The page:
Tuesday, August 11, 2015

ON READING

Lifetime learning is important.  Reading is important.
Okay, I am about to preach to the choir.  I KNOW that the people who are likely to read this blog post are readers, otherwise they wouldn’t be interested in anything I have to say.  But I am going to say this anyway.

FIRST – Reading teaches empathy. It gives us practice getting into someone else’s head and POV, making us think about things that we might not have considered in our normal life, helping us view situations that we would never have otherwise experienced.

I have never been a black man.  But by reading mysteries with EZ Rawlins and other characters, I’ve had the opportunity to be shown inside the thinking of a black man and to experience the prejudice that was a part of his everyday life.  It gave me understanding that, I hope, made me more considerate than I might otherwise have been.

That’s just one example. 

SECOND – Reading teaches us things.  Okay, that sounds stupid.  But bear with me.

When my son was very little (and I mean VERY, since he was reading before he ever got to kindergarten), we were talking in the car and he said he wanted to know everything.  So I told him.  “READ.  If you learn to read, and read well, you can learn anything.  Because everything we know is written down somewhere.   And even if it is written in another language—someone’s written down how to learn that language.  You want to know everything?  The way to do it is to learn to read.”  He hasn’t stopped since.

I believed it then. I believe it now. 

THIRD – READING IS ENTERTAINMENT, cheap, accessible entertainment that doesn’t even require electricity.  People were reading LONG before we had electric lights.  And I sincerely hope we’ll be reading far, far into the future when the light bulb is just a quaint memory.

Can’t afford cable (or dish, or internet?).  Find your way to the library.  There, at your fingertips, is entertainment on the grand scale, available FREE FOR THE ASKING.

But I worry.

Because reading is becoming tres unfashionable.

Seriously, people are given shit for reading.  Even with the turn of the culture and the rise of the geek, reading hasn’t “caught on.”  I was told by a woman at my job that she was “stunned” people would pay me to write books because “she doesn’t have time to waste reading.”

Seriously?  She has time to shop and cruise the internet.  But reading, feeding the brain, is a waste of time?  WOW.  Just WOW.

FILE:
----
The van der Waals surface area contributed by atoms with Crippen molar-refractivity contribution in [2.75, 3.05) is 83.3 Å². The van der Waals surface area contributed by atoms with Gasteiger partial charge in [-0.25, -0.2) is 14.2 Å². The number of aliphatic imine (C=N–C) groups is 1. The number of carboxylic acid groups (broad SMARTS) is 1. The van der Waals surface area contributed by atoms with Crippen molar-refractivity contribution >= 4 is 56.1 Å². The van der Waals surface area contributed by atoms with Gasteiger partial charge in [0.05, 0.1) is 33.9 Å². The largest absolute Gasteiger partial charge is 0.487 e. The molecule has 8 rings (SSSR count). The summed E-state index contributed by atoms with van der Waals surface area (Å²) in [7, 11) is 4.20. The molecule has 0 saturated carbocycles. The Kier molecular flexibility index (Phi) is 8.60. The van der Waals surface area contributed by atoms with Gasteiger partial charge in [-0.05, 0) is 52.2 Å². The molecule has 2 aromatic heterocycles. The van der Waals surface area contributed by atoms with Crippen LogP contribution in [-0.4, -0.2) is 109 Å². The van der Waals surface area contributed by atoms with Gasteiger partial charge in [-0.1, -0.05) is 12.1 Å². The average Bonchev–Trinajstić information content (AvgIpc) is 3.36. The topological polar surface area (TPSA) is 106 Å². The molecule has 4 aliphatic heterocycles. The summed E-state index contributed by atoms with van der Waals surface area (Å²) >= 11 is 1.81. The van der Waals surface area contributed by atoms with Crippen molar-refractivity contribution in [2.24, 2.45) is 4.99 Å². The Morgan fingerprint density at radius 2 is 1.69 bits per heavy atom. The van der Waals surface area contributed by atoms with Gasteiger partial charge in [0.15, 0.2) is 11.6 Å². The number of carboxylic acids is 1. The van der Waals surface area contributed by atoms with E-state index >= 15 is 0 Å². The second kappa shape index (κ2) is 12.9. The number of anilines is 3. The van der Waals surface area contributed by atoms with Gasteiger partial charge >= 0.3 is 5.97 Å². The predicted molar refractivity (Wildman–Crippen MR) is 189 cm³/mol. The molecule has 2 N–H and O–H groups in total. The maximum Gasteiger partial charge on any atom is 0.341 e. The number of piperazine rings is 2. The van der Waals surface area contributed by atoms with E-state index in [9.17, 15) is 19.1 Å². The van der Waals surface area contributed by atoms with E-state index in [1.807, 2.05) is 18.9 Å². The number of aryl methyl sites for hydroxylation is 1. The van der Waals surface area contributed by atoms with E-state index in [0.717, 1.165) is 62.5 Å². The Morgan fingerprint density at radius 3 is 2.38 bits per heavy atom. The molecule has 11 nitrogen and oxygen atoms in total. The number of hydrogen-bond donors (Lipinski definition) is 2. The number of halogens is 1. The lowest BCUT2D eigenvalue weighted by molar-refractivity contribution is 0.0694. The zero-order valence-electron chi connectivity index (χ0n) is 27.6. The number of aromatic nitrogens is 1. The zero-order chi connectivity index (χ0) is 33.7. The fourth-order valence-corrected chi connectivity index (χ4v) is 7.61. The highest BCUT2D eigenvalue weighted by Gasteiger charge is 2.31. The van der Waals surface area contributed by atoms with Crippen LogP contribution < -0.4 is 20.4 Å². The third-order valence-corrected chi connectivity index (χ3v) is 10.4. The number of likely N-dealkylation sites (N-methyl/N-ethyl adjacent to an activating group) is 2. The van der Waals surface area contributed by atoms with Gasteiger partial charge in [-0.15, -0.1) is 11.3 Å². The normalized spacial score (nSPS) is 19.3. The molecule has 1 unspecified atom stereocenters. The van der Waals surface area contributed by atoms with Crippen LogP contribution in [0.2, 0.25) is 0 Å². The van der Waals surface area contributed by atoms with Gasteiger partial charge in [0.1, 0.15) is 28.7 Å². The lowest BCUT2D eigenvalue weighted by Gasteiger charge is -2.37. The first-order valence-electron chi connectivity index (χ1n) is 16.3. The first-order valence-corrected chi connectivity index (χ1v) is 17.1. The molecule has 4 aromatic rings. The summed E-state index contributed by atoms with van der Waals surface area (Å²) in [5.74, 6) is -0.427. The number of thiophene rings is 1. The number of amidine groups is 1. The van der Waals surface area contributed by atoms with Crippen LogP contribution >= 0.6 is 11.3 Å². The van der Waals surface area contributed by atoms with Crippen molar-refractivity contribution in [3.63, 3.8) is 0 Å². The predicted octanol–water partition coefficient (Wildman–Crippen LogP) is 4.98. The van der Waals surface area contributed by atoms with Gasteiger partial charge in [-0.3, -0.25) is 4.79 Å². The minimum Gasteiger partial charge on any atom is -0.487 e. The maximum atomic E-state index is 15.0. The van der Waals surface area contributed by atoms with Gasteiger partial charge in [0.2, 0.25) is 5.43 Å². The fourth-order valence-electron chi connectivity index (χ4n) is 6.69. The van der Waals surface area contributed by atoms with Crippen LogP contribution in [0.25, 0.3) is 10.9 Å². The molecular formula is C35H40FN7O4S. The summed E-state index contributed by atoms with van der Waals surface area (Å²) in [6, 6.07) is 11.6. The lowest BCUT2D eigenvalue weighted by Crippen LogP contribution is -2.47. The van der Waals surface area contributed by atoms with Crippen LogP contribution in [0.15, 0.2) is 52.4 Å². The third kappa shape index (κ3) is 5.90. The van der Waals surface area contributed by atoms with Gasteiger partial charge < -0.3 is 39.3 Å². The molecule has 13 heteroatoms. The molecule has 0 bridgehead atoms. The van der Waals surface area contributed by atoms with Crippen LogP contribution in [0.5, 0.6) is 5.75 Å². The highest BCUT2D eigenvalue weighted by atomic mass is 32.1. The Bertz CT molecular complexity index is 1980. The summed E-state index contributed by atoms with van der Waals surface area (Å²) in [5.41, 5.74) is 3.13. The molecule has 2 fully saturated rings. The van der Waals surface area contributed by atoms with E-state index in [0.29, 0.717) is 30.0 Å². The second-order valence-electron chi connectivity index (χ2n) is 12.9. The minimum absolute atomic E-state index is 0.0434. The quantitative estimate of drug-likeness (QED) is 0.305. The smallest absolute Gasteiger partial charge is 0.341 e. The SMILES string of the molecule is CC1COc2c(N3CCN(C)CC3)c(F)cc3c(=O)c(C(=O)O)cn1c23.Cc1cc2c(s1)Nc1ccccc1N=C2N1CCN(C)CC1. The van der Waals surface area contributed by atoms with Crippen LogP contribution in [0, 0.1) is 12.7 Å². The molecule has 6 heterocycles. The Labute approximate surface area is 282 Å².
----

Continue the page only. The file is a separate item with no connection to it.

We are supposed to take in our information in bits and bytes.  We’re supposed to be VISUAL, soaking in flickering images from a screen.  If we read, we’re to do it electronically.

There are studies that show how many people don’t crack a single book after they graduate high school; or college; or whatever.

It makes me sad.

It also scares the crap out of me.

People need empathy.  Look at any of the news feeds and you can see that.  People also need to get their information from multiple sources.  (Including, my friend, Wikipedia).  They shouldn’t trust a single news source as being unbiased.  They should ask questions and keep learning. 

Because the world doesn’t stop moving forward.  Things change daily.  You need to keep up.  And reading, whether on the page, or on a flickering data screen, is the best and easiest way to do that.

People need to ask questions—not just be led blindly by the most charismatic, handsome guy or gal on the screen. 

Hitler was charismatic.  So was Stalin.

I may not love every bestseller that hits the top of the list.  But it brings me joy that they do.  Because it means that SOMEBODY is reading.  And when something like the Harry Potter phenomenon hits, I crow with absolute delight.  Because an entire generation of people remembered that reading is also, at it’s core FUN, EXCITING, and ENJOYABLE.

End of sermon.  Stop reading this.  Go, pick up a book.


Cie 

1 comment:

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